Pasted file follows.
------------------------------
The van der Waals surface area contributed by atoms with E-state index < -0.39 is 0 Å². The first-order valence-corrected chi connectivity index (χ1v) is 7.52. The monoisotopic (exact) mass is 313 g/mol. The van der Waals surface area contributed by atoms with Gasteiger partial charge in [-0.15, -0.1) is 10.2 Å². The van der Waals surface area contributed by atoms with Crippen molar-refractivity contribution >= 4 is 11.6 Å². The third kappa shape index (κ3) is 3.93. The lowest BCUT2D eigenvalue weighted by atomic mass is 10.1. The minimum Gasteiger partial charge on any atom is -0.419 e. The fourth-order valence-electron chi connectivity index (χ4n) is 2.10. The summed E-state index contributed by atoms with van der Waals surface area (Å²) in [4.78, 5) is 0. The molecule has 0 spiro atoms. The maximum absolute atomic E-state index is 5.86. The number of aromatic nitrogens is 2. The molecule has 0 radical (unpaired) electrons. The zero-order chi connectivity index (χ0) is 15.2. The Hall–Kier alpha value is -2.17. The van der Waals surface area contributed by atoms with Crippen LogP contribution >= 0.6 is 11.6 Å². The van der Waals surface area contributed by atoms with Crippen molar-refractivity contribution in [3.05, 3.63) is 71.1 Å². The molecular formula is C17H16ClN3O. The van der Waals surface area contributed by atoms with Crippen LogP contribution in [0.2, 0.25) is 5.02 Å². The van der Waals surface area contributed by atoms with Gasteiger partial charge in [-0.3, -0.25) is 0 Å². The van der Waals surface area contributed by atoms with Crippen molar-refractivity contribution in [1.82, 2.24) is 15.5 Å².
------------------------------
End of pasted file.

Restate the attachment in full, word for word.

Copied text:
The van der Waals surface area contributed by atoms with E-state index < -0.39 is 0 Å². The first-order valence-corrected chi connectivity index (χ1v) is 7.52. The monoisotopic (exact) mass is 313 g/mol. The van der Waals surface area contributed by atoms with Gasteiger partial charge in [-0.15, -0.1) is 10.2 Å². The van der Waals surface area contributed by atoms with Crippen molar-refractivity contribution >= 4 is 11.6 Å². The third kappa shape index (κ3) is 3.93. The lowest BCUT2D eigenvalue weighted by atomic mass is 10.1. The minimum Gasteiger partial charge on any atom is -0.419 e. The fourth-order valence-electron chi connectivity index (χ4n) is 2.10. The summed E-state index contributed by atoms with van der Waals surface area (Å²) in [4.78, 5) is 0. The molecule has 0 spiro atoms. The maximum absolute atomic E-state index is 5.86. The number of aromatic nitrogens is 2. The molecule has 0 radical (unpaired) electrons. The zero-order chi connectivity index (χ0) is 15.2. The Hall–Kier alpha value is -2.17. The van der Waals surface area contributed by atoms with Crippen LogP contribution >= 0.6 is 11.6 Å². The van der Waals surface area contributed by atoms with Crippen molar-refractivity contribution in [3.05, 3.63) is 71.1 Å². The molecular formula is C17H16ClN3O. The van der Waals surface area contributed by atoms with Crippen LogP contribution in [0.2, 0.25) is 5.02 Å². The van der Waals surface area contributed by atoms with Gasteiger partial charge in [-0.3, -0.25) is 0 Å². The van der Waals surface area contributed by atoms with Crippen molar-refractivity contribution in [1.82, 2.24) is 15.5 Å².